Monday, January 11, 2016

Sokobond

I like puzzles of many different kinds, but I have to say there's something a bit more satisfying when the end result is something more than an abstract pattern. Sokobond uses chemistry to add flavor to its puzzles. Each puzzle uses atoms as pieces to create the end result of a molecule.
A beginning position...
The idea behind each Sokobond puzzle is to maneuver one atom around the puzzle grid, picking up other atoms along the way. Each atom has one to four bonds available: one for hydrogen, two for oxygen, three for nitrogen, and four for carbon - just like you may remember from chemistry class. Moving your atom next to another atom will bond the two, assuming both have open bonds.

Solving the puzzle means using all the atoms to form a molecule. It's rarely simple, but the puzzles are mostly small enough that there are a limited number of possible moves. Some trial and error is generally enough to overcome a position that has you stumped. Also, each puzzle has a name that provides a minor hint.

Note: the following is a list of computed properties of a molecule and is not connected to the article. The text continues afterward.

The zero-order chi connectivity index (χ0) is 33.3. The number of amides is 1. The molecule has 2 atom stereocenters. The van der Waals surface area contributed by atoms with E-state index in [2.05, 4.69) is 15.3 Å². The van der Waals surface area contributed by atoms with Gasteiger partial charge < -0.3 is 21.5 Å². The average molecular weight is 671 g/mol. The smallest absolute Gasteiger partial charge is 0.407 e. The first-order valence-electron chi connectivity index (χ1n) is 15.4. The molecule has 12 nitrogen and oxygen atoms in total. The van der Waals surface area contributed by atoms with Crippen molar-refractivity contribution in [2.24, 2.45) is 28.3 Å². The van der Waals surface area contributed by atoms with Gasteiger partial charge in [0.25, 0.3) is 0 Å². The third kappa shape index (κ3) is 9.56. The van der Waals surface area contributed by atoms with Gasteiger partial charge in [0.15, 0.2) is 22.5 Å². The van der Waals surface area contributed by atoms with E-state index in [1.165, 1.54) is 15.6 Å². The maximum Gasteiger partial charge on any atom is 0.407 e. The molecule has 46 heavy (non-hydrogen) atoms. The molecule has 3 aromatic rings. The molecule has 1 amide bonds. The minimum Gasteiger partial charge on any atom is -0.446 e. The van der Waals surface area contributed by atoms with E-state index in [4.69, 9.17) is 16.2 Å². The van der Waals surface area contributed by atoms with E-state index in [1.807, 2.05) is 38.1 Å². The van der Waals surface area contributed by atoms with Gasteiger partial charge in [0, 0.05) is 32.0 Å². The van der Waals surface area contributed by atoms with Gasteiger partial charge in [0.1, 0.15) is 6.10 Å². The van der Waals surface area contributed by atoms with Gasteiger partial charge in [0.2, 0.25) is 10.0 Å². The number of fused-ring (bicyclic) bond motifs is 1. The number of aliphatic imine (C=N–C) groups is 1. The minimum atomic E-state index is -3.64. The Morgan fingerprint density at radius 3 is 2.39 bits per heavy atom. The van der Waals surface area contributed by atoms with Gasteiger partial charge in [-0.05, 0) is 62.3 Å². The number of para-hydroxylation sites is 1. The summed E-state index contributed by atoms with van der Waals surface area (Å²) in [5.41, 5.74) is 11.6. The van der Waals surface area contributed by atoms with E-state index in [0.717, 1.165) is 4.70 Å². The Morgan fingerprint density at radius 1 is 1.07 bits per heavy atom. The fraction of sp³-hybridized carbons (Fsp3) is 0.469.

...and completed molecule.
A finished puzzle will display the name of the molecule that you just created, and a factoid about it. Those range from how it was discovered to how it's used to associated historical figures. Educational as well as fun!

The game starts you out with a limited set of simple puzzles, then opens up more complex problems as you proceed. Solving one puzzle opens up access to others, and at certain intervals new mechanics are added, such as the ability to split bonds or create double bonds.
The overview screen. Solving a puzzle reveals any adjacent unsolved puzzles.
The mechanics in Sokobond are pretty simple, and none of the individual puzzles are overly complex. I had fun working my way through them - and I'm not done yet, only about halfway through. The chemistry factoids are a nice little reward at the end of each puzzle, and I may have even learned a thing or two!

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